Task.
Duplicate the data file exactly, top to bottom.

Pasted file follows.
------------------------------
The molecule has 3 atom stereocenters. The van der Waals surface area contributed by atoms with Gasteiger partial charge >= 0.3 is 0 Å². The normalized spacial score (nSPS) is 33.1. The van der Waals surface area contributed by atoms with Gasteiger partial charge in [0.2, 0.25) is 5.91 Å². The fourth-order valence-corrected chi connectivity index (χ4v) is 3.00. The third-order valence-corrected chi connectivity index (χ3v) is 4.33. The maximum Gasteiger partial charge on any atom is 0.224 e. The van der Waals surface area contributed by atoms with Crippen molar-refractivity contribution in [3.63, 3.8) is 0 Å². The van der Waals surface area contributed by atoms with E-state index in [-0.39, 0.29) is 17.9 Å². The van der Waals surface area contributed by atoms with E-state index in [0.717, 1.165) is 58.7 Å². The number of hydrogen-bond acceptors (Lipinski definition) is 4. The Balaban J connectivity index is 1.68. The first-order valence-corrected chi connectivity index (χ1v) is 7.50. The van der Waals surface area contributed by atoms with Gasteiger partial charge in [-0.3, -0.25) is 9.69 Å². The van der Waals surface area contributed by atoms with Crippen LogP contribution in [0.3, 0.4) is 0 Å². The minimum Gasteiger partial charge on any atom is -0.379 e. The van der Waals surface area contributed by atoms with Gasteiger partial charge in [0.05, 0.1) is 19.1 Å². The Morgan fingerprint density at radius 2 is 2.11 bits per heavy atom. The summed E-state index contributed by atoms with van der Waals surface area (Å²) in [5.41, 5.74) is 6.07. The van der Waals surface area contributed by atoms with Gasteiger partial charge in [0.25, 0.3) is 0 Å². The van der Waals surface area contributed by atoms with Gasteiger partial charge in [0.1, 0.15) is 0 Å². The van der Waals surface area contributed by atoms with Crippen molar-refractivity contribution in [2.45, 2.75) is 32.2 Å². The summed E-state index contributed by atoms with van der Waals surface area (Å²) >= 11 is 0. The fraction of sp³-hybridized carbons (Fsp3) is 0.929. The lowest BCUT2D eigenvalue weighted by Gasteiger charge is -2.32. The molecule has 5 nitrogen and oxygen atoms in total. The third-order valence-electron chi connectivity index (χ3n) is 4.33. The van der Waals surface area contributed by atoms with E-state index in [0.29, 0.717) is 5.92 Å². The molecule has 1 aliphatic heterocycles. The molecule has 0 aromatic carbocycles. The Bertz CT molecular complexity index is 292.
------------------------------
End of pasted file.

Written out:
The molecule has 3 atom stereocenters. The van der Waals surface area contributed by atoms with Gasteiger partial charge >= 0.3 is 0 Å². The normalized spacial score (nSPS) is 33.1. The van der Waals surface area contributed by atoms with Gasteiger partial charge in [0.2, 0.25) is 5.91 Å². The fourth-order valence-corrected chi connectivity index (χ4v) is 3.00. The third-order valence-corrected chi connectivity index (χ3v) is 4.33. The maximum Gasteiger partial charge on any atom is 0.224 e. The van der Waals surface area contributed by atoms with Crippen molar-refractivity contribution in [3.63, 3.8) is 0 Å². The van der Waals surface area contributed by atoms with E-state index in [-0.39, 0.29) is 17.9 Å². The van der Waals surface area contributed by atoms with E-state index in [0.717, 1.165) is 58.7 Å². The number of hydrogen-bond acceptors (Lipinski definition) is 4. The Balaban J connectivity index is 1.68. The first-order valence-corrected chi connectivity index (χ1v) is 7.50. The van der Waals surface area contributed by atoms with Gasteiger partial charge in [-0.3, -0.25) is 9.69 Å². The van der Waals surface area contributed by atoms with Crippen LogP contribution in [0.3, 0.4) is 0 Å². The minimum Gasteiger partial charge on any atom is -0.379 e. The van der Waals surface area contributed by atoms with Gasteiger partial charge in [0.05, 0.1) is 19.1 Å². The Morgan fingerprint density at radius 2 is 2.11 bits per heavy atom. The summed E-state index contributed by atoms with van der Waals surface area (Å²) in [5.41, 5.74) is 6.07. The van der Waals surface area contributed by atoms with Gasteiger partial charge in [0.25, 0.3) is 0 Å². The van der Waals surface area contributed by atoms with Gasteiger partial charge in [0.1, 0.15) is 0 Å². The van der Waals surface area contributed by atoms with Crippen molar-refractivity contribution in [2.45, 2.75) is 32.2 Å². The summed E-state index contributed by atoms with van der Waals surface area (Å²) >= 11 is 0. The fraction of sp³-hybridized carbons (Fsp3) is 0.929. The lowest BCUT2D eigenvalue weighted by Gasteiger charge is -2.32. The molecule has 5 nitrogen and oxygen atoms in total. The third-order valence-electron chi connectivity index (χ3n) is 4.33. The van der Waals surface area contributed by atoms with E-state index in [0.29, 0.717) is 5.92 Å². The molecule has 1 aliphatic heterocycles. The molecule has 0 aromatic carbocycles. The Bertz CT molecular complexity index is 292.